Boris Johnson’s successor could give Brussels a bigger Brexit headache

Boris Johnson - AP Photo/Frank Augstein, File
Boris Johnson - AP Photo/Frank Augstein, File

Boris Johnson’s resignation will not mean a “reset” in relations with the EU, as his possible successors could cause the bloc an even bigger headache.

The Prime Minister actually backed a softer line in the recent battles with Brussels than some of his more hostile Cabinet members who are now tipped to take over.

Mr Johnson is certainly unpopular in Brussels, where he is seen as a populist responsible for Brexit.

It is a view shared in some EU capitals, such as Paris and Berlin, where leaders are enraged by British threats to tear up the Northern Ireland Protocol.

Legislation to override the Brexit treaty that created the Irish Sea border has brought accusations the UK plans to break international law as well as threats of a trade war.

Micheal Martin, the Irish Taoiseach, wasted no time in calling for a fresh start with London after Mr Johnson announced he would be leaving Number 10 Downing Street on Thursday.

Relations have certainly been bumpy during Mr Johnson’s time of office with rows over Brexit, fishing licences, sausages and coronavirus vaccines – but his relationship with Europe is complicated.

Boris Johnson - Tolga Akmen/AFP via Getty Images
Boris Johnson - Tolga Akmen/AFP via Getty Images

“Look, I’m rather pro-European, actually,” he said in 1997. “I certainly want a European community where one can go and scoff croissants, drink delicious coffee, learn foreign languages and generally make love to foreign women.”

He even attended the same European school as Ursula von der Leyen, now the European Commission president, when his father Stanley was a eurocrat in Brussels.

The Prime Minister admitted to “veering all over the place like a shopping trolley” over whether to back Leave or Remain in the 2016 referendum campaign.

There is some schadenfreude in EU circles over Mr Johnson’s downfall, but Brussels is keeping the champagne on ice.

Diplomats and officials are well aware that it was not the plans to renege on the Protocol that toppled the Prime Minister, but his handling of the Chris Pincher affair and partygate. Meanwhile, the Protocol Bill will continue its slow process towards becoming law.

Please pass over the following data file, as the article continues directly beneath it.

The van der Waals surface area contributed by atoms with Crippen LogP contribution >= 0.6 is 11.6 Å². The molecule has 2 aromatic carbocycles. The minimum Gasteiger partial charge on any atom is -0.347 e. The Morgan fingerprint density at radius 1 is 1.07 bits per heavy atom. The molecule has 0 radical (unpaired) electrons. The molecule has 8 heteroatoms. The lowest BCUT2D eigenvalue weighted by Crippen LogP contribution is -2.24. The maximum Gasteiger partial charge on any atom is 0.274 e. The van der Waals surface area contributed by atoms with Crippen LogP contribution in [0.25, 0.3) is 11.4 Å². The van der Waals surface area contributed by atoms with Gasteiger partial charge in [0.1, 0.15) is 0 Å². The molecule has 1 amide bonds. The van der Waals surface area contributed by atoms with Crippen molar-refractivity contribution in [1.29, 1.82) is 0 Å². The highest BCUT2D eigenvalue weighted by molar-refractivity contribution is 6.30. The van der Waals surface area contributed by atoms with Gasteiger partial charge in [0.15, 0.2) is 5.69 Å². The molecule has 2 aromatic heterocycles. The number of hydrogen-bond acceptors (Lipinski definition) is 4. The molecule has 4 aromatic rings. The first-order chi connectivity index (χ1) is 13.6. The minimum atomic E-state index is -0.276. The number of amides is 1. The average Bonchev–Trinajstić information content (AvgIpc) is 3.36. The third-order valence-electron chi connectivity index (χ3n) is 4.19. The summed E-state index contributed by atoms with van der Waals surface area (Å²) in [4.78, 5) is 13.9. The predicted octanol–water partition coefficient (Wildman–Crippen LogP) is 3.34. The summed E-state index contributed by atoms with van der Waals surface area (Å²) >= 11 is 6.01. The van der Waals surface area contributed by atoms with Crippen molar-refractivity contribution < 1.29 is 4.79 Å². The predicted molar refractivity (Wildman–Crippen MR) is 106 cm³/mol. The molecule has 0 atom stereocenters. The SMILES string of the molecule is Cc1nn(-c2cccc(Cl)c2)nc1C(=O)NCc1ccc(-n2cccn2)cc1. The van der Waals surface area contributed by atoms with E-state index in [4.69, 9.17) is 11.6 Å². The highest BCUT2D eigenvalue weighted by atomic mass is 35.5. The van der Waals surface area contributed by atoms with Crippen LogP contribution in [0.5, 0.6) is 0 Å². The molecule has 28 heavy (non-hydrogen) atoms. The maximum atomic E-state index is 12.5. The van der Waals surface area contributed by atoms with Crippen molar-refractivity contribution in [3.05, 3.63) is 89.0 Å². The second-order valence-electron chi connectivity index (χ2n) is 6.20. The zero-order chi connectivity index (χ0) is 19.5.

Dublin and Brussels do not want Liz Truss, who is eternally under pressure to prove her Brexiteer credentials after campaigning for Remain in 2016, to succeed Mr Johnson.

Liz Truss Foreign Secretary - Reuters/Hannah McKay/File Photo
Liz Truss Foreign Secretary - Reuters/Hannah McKay/File Photo

The Foreign Secretary’s fingerprints are all over the Protocol Bill, which she forced through despite Mr Johnson wanting to be more conciliatory.

Brexiteer Rishi Sunak repeatedly vetoed any move to trigger Article 16 of the Protocol for fear of an economically damaging trade war with the EU, but that eventually led to the Bill.

Sajid Javid was a Remainer, but is fully reconciled with Brexit, while eurosceptic Suella Braverman will be expected to take a confrontational line.

It is hard to see whoever replaces Mr Johnson risking the wrath of the Tory party membership, Brexiteer backbenchers and their Democratic Unionist Party friends by abandoning the trench he has dug over the Protocol.

So far, only Labour is offering the kind of Protocol negotiations that the EU is willing to engage with, but the chances of a general election soon are remote.

Brussels and Dublin fear the exit of Mr Brexit has left the field open for an even more confrontational prime minister.

Europe’s leaders may end up reflecting they were better off with the devil they knew than the devil they did not.